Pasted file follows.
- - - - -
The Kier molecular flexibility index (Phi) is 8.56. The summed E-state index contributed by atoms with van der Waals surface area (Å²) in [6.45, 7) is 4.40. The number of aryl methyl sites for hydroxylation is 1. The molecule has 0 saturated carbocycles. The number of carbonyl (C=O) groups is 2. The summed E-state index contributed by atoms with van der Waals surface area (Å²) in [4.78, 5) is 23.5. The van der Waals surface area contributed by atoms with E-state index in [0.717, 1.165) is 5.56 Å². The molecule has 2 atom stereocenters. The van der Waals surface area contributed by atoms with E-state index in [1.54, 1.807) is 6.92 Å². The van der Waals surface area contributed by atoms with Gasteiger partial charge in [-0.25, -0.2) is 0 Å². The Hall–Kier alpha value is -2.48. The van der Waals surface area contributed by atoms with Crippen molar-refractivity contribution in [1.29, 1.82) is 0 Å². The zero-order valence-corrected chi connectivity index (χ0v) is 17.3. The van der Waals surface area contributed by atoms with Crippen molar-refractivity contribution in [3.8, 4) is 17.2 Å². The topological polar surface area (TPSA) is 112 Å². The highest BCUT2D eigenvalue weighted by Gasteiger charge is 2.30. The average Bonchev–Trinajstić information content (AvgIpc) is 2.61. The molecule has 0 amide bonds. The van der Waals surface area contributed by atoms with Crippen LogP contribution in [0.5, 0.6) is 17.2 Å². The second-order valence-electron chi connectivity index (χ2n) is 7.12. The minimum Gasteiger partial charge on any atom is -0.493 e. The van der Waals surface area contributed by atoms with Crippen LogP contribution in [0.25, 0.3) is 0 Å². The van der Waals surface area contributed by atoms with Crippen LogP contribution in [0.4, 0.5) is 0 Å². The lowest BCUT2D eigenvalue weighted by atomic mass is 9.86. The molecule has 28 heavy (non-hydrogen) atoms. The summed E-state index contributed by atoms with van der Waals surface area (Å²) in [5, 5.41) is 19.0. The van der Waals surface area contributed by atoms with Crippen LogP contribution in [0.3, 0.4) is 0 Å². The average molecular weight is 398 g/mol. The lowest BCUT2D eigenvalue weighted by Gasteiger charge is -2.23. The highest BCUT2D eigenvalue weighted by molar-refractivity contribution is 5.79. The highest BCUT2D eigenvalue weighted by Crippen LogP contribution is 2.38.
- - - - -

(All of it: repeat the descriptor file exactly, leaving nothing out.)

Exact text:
The Kier molecular flexibility index (Phi) is 8.56. The summed E-state index contributed by atoms with van der Waals surface area (Å²) in [6.45, 7) is 4.40. The number of aryl methyl sites for hydroxylation is 1. The molecule has 0 saturated carbocycles. The number of carbonyl (C=O) groups is 2. The summed E-state index contributed by atoms with van der Waals surface area (Å²) in [4.78, 5) is 23.5. The van der Waals surface area contributed by atoms with E-state index in [0.717, 1.165) is 5.56 Å². The molecule has 2 atom stereocenters. The van der Waals surface area contributed by atoms with E-state index in [1.54, 1.807) is 6.92 Å². The van der Waals surface area contributed by atoms with Gasteiger partial charge in [-0.25, -0.2) is 0 Å². The Hall–Kier alpha value is -2.48. The van der Waals surface area contributed by atoms with Crippen molar-refractivity contribution in [1.29, 1.82) is 0 Å². The zero-order valence-corrected chi connectivity index (χ0v) is 17.3. The van der Waals surface area contributed by atoms with Crippen molar-refractivity contribution in [3.8, 4) is 17.2 Å². The topological polar surface area (TPSA) is 112 Å². The highest BCUT2D eigenvalue weighted by Gasteiger charge is 2.30. The average Bonchev–Trinajstić information content (AvgIpc) is 2.61. The molecule has 0 amide bonds. The van der Waals surface area contributed by atoms with Crippen LogP contribution in [0.5, 0.6) is 17.2 Å². The second-order valence-electron chi connectivity index (χ2n) is 7.12. The minimum Gasteiger partial charge on any atom is -0.493 e. The van der Waals surface area contributed by atoms with Crippen LogP contribution in [0.25, 0.3) is 0 Å². The van der Waals surface area contributed by atoms with Crippen LogP contribution in [0.4, 0.5) is 0 Å². The lowest BCUT2D eigenvalue weighted by atomic mass is 9.86. The molecule has 28 heavy (non-hydrogen) atoms. The summed E-state index contributed by atoms with van der Waals surface area (Å²) in [5, 5.41) is 19.0. The van der Waals surface area contributed by atoms with Crippen LogP contribution in [0.3, 0.4) is 0 Å². The average molecular weight is 398 g/mol. The lowest BCUT2D eigenvalue weighted by Gasteiger charge is -2.23. The highest BCUT2D eigenvalue weighted by molar-refractivity contribution is 5.79. The highest BCUT2D eigenvalue weighted by Crippen LogP contribution is 2.38.